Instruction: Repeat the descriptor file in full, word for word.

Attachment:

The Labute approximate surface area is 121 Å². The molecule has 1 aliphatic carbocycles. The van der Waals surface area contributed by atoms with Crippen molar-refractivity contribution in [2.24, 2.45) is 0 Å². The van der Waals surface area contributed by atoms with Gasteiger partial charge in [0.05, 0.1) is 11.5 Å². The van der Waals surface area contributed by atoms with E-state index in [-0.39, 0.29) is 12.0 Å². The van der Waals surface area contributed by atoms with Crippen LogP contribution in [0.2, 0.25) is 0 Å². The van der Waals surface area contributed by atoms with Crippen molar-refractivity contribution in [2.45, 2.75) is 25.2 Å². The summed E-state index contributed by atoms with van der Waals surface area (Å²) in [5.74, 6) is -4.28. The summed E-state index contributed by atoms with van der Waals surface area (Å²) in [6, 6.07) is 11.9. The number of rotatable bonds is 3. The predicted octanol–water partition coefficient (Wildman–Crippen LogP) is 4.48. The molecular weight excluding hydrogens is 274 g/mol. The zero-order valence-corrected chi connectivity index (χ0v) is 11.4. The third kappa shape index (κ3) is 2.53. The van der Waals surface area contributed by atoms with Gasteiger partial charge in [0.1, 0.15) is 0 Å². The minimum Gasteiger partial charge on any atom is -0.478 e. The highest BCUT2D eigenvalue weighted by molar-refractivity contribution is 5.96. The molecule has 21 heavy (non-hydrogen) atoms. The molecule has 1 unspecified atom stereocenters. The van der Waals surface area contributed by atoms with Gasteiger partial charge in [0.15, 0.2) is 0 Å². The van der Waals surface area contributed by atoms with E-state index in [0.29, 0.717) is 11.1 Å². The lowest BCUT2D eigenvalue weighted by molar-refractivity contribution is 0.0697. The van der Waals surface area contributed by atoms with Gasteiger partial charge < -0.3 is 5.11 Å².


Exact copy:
The Labute approximate surface area is 121 Å². The molecule has 1 aliphatic carbocycles. The van der Waals surface area contributed by atoms with Crippen molar-refractivity contribution in [2.24, 2.45) is 0 Å². The van der Waals surface area contributed by atoms with Gasteiger partial charge in [0.05, 0.1) is 11.5 Å². The van der Waals surface area contributed by atoms with E-state index in [-0.39, 0.29) is 12.0 Å². The van der Waals surface area contributed by atoms with Crippen LogP contribution in [0.2, 0.25) is 0 Å². The van der Waals surface area contributed by atoms with Crippen molar-refractivity contribution in [2.45, 2.75) is 25.2 Å². The summed E-state index contributed by atoms with van der Waals surface area (Å²) in [5.74, 6) is -4.28. The summed E-state index contributed by atoms with van der Waals surface area (Å²) in [6, 6.07) is 11.9. The number of rotatable bonds is 3. The predicted octanol–water partition coefficient (Wildman–Crippen LogP) is 4.48. The molecular weight excluding hydrogens is 274 g/mol. The zero-order valence-corrected chi connectivity index (χ0v) is 11.4. The third kappa shape index (κ3) is 2.53. The van der Waals surface area contributed by atoms with Gasteiger partial charge in [0.1, 0.15) is 0 Å². The minimum Gasteiger partial charge on any atom is -0.478 e. The highest BCUT2D eigenvalue weighted by molar-refractivity contribution is 5.96. The molecule has 21 heavy (non-hydrogen) atoms. The molecule has 1 unspecified atom stereocenters. The van der Waals surface area contributed by atoms with Gasteiger partial charge in [0.15, 0.2) is 0 Å². The van der Waals surface area contributed by atoms with E-state index in [0.29, 0.717) is 11.1 Å². The lowest BCUT2D eigenvalue weighted by molar-refractivity contribution is 0.0697. The van der Waals surface area contributed by atoms with Gasteiger partial charge < -0.3 is 5.11 Å².